corresponds with Michael regularly.
Speaking of the entire experience,
Pelinka says, "It totally changed my
This summer, Pelinka's routine will
return to the more conventional. Like a
flashbulb, the Fab Five's time was blind-
ing but has already quickly been extin-
guished, and with it, so has Pelinka's
moment in the spotlight. The iron, cer-
tainly still warm, is cooling.
And so, it is time to move on, time
to think about the future. He has se-
cured a summer position at the law
firm in downtown Chicago that, coin-
cidentally, employs the father of
Pelinka's former teammate, walk-on
Sean Dobbins.
But as time distances him from the
most fulfilling four months of his
entire life, little Michael, and 400,000
other kids still keep him on a park
bench in California.
"I think before, my focus was on,
'How can I do the most for myself and
how can I get the most fulfillment out
of life?"' he says. "And that's not
what my dream is anymore. My dream
is to put myself into a position where
I can be there for other people that
need me."
Continued from page 1
basis with Rich," Darden said. "He'll
be back. His spirits are great."
The Spartans were led by senior
Mark Gamy, who won the all-around,
scoring a 57.0. Although the Wolver-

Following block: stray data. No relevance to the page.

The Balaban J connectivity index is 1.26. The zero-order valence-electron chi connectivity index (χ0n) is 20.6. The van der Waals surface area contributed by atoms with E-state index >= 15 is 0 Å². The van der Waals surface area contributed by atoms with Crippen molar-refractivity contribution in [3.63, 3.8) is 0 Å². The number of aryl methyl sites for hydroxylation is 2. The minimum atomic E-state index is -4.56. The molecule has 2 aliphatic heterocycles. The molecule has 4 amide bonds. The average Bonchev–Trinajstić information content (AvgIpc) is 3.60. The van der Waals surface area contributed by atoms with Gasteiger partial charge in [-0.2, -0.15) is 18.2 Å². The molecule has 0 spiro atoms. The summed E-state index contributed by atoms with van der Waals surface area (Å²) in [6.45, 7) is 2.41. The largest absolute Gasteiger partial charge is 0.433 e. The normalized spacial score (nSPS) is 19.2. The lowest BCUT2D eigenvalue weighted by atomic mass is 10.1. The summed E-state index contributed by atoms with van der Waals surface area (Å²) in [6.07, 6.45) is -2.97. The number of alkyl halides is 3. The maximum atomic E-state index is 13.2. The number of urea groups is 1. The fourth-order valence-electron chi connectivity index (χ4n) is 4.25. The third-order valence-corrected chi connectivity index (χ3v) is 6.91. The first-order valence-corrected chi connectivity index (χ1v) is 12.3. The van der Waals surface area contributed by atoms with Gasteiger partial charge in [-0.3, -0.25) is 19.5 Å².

ines didn't have anybody to face Gamy,
Darden was impressed with his effort.
"Mark Gamy has done very well all
year," Darden said. "He is the anchor of
their team."
The main problem for the Wolver-
ines atthe Big Ten meet-lack of focus
- was not a problem against Michigan
"The attitude of the team was loose,"
Darden said. "(The guys feltmuch more)
comfortable and confident."
"We were real relaxed (against
Michigan State)," junior Raul Molina
said. "People hit their routines (a lot
better) when they're relaxed."
That must have been the case, as
Michigan had the top gymnast on five
events. Senior Ben Verrall took the
floor exercise with a 9.825 and finished
second on rings with a 9.65.
Mike Mott, also a senior, won on
pommel horse (9.7), tied for second on
vault (9.25) and tied for third on the
high bar (9.45).
"We know that we can compete at
any level," Molina said. "We're real
excited (about regionals)."


Tyrone Wheatley has had a solid spring according to Michigan coach Gary
Moeller. Wheatley will play in Saturday's Blue-White intrasquad game.

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Continued from page 1
Among the more competitive battles
of the spring has been the one for backup